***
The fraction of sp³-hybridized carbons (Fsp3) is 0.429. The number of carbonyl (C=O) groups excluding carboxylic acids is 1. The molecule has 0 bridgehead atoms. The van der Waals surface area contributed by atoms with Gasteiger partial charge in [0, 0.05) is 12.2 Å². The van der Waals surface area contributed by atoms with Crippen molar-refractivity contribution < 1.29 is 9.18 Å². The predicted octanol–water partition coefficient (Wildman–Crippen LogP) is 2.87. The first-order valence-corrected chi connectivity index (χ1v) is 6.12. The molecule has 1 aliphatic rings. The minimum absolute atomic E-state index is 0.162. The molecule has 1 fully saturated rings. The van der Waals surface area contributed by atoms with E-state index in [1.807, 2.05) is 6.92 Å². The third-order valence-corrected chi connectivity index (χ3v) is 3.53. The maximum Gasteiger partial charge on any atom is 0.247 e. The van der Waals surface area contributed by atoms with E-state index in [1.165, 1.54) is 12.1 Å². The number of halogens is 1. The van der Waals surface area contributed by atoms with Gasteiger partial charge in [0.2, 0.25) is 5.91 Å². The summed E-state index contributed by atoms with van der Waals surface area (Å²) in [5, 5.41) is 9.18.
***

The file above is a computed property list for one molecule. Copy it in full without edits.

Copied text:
The fraction of sp³-hybridized carbons (Fsp3) is 0.429. The number of carbonyl (C=O) groups excluding carboxylic acids is 1. The molecule has 0 bridgehead atoms. The van der Waals surface area contributed by atoms with Gasteiger partial charge in [0, 0.05) is 12.2 Å². The van der Waals surface area contributed by atoms with Crippen molar-refractivity contribution < 1.29 is 9.18 Å². The predicted octanol–water partition coefficient (Wildman–Crippen LogP) is 2.87. The first-order valence-corrected chi connectivity index (χ1v) is 6.12. The molecule has 1 aliphatic rings. The minimum absolute atomic E-state index is 0.162. The molecule has 1 fully saturated rings. The van der Waals surface area contributed by atoms with E-state index in [1.807, 2.05) is 6.92 Å². The third-order valence-corrected chi connectivity index (χ3v) is 3.53. The maximum Gasteiger partial charge on any atom is 0.247 e. The van der Waals surface area contributed by atoms with E-state index in [1.165, 1.54) is 12.1 Å². The number of halogens is 1. The van der Waals surface area contributed by atoms with Gasteiger partial charge in [0.2, 0.25) is 5.91 Å². The summed E-state index contributed by atoms with van der Waals surface area (Å²) in [5, 5.41) is 9.18.